Well, I Never!
“Well, I never!” That’s an old phrase you don’t hear much anymore… except in old movies. It is a dated exclamation of surprise, usually at something shocking. You know the scenes from the old Three Stooges movies where Curly flirts with an attraction woman, and she turns and harrumphs, “Well, I never!” The British variant is “Well, I never did” as in, “I never did hear of such a thing!” It’s more than just an expression of surprise; it is an expression of disgust and perhaps even anger. And maybe it’s an expression of Jesus in our reading today from Mark 1. Maybe.
In Mark 1:40, a leper comes to Jesus with the simple expression of faith, “If you will, you can make me clean” (ESV). Of course, Jesus was willing. The story probably would not have been recorded if Jesus would have said, “Not today; I’m on vacation.” OK, maybe that WOULD have been recorded because that would have been a VERY unusual story! But here is what really happens (again from ESV), “Moved with pity, he stretched out his hand and touched him and said to him, “I will; be clean.” The leper says, “If you will…” and Jesus says, “I will.” And he does. Because he was “moved with pity” (ESV). In the NET, he is “moved with compassion.” In the Message, he is just “Deeply moved.” But in the NIV (2011) from which I read, the story takes on a different flavor—
Jesus was indignant. He reached out his hand and touched the man. “I am willing,” he said. “Be clean!” Immediately the leprosy left him and he was cleansed.
Jesus was indignant? Really? Jesus looks at the leper and says, “Well I never!” Well, I never! How does that make sense? Why does the NIV here translate this so differently? Well, there is a textual variant here that is a bit confusing. There are so many different Greek texts and they do sometimes have slight variations caused by scribal slips. But because there are so many texts, scholars can usually determine quite easily how the variants happened and what the original text said. In this text, some older manuscripts and Latin versions have “moved with anger” while others have “moved with pity.” So which is the most likely reading? Well, it could have been either. Most scholars choose the “pity” reading because it makes the most sense; others choose the “anger” reading because it is harder to explain how “pity” would be changed to “anger” rather than the other way around. But BOTH readings make sense and neither change the meaning of the story (usually the case in textual variants)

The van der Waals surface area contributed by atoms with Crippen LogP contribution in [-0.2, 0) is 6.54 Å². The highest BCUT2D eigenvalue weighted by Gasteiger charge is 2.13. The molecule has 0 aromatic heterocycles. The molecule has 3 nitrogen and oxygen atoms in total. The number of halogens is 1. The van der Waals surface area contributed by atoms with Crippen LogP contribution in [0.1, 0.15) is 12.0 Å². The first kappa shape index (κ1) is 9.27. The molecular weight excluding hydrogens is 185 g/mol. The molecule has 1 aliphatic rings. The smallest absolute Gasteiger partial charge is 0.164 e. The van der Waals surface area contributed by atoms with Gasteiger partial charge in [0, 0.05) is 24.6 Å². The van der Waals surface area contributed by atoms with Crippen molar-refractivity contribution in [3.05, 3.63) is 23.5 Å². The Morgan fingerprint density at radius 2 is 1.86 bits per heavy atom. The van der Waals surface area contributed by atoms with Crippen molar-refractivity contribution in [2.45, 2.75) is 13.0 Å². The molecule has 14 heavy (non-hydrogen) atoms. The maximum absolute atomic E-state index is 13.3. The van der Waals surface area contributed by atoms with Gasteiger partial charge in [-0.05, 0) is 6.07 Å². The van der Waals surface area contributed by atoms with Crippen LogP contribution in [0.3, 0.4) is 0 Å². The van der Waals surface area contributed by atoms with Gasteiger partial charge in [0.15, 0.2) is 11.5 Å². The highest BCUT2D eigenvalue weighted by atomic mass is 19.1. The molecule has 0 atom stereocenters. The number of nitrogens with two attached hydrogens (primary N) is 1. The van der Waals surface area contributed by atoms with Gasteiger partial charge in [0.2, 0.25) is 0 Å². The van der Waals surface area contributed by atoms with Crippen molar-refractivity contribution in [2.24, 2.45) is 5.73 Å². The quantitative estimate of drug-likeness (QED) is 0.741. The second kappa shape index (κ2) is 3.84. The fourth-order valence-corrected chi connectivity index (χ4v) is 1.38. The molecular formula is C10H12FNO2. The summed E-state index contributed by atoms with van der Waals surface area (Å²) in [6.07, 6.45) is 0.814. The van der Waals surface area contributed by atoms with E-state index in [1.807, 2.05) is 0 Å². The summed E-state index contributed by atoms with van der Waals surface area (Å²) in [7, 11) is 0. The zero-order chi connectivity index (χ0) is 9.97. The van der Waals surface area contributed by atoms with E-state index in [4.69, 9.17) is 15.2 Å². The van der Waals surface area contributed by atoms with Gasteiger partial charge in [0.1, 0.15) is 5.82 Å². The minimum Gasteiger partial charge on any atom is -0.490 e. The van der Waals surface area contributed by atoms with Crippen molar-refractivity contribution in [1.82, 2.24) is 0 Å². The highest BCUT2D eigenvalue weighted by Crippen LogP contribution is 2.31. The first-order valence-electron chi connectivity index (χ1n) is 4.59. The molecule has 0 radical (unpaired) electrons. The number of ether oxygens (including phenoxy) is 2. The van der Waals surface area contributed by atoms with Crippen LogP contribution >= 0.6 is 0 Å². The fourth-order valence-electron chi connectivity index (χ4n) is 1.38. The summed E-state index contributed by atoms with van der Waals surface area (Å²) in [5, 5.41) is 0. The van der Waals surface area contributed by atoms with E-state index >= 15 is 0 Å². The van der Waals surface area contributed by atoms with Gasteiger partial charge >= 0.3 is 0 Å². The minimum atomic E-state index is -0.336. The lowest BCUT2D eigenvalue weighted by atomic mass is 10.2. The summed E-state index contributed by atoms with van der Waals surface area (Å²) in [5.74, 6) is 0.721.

- Jesus is moved with pity or compassion, and that is His motivation for healing the leper. You can read similar stories in Matt 9:36, Mark 6:34 and others where this is the case. Jesus doesn't heal just to make a big splash publicly; sometimes he heals in private just because he is compassionate.
- Jesus would have also been moved with anger or indignation because sickness and suffering was not the way things were supposed to be. Jesus heals a deaf man in Mark 7:34 only after heaving a deep sigh. The world was not supposed to be broken; that’s why Jesus came. (See also Mark 3:5, 10:14)
OK, if you've waded through all this with me this far, then you’re probably wondering if there’s a point. Here it is. When we are confronted by the brokenness of the world we live in—sin, suffering, sickness—there are two appropriate reactions that we can have both emulating Jesus
- We can respond with compassion and pity for the person caught up in the sin, sickness and suffering… and be moved to help as we can.
- We can respond with anger at the brokenness of a world that allows such sin, sickness and suffering… and be moved to help as we can.
What we are not to do is to become angry at the person caught up in sin, sickness and suffering and turn away from them and refuse to help as we can. That was the reaction that we will see in Mark from the Pharisees to the sin, sickness and suffering of the world. And their response to the compassionate and healing Christ was also an emphatic, “Well, I never.” We need to make sure we respond like Jesus and not like the Pharisees.